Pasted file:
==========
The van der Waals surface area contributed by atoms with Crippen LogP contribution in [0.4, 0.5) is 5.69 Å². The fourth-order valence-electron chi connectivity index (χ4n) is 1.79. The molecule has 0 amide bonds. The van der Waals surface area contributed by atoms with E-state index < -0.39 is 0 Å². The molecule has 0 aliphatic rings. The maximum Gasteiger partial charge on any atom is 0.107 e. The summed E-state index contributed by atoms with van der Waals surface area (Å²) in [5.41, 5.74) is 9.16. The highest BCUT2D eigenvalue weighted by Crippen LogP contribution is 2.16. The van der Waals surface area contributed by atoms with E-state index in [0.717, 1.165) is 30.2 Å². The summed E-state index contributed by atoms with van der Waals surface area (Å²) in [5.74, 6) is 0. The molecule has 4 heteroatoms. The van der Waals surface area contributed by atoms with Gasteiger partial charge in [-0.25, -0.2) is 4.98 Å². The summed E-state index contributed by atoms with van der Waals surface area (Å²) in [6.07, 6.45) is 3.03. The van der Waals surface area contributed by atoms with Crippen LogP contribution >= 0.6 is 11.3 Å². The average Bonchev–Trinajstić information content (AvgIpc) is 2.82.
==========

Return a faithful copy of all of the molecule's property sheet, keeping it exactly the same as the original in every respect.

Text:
The van der Waals surface area contributed by atoms with Crippen LogP contribution in [0.4, 0.5) is 5.69 Å². The fourth-order valence-electron chi connectivity index (χ4n) is 1.79. The molecule has 0 amide bonds. The van der Waals surface area contributed by atoms with E-state index < -0.39 is 0 Å². The molecule has 0 aliphatic rings. The maximum Gasteiger partial charge on any atom is 0.107 e. The summed E-state index contributed by atoms with van der Waals surface area (Å²) in [5.41, 5.74) is 9.16. The highest BCUT2D eigenvalue weighted by Crippen LogP contribution is 2.16. The van der Waals surface area contributed by atoms with E-state index in [0.717, 1.165) is 30.2 Å². The summed E-state index contributed by atoms with van der Waals surface area (Å²) in [5.74, 6) is 0. The molecule has 4 heteroatoms. The van der Waals surface area contributed by atoms with Gasteiger partial charge in [-0.25, -0.2) is 4.98 Å². The summed E-state index contributed by atoms with van der Waals surface area (Å²) in [6.07, 6.45) is 3.03. The van der Waals surface area contributed by atoms with Crippen LogP contribution >= 0.6 is 11.3 Å². The average Bonchev–Trinajstić information content (AvgIpc) is 2.82.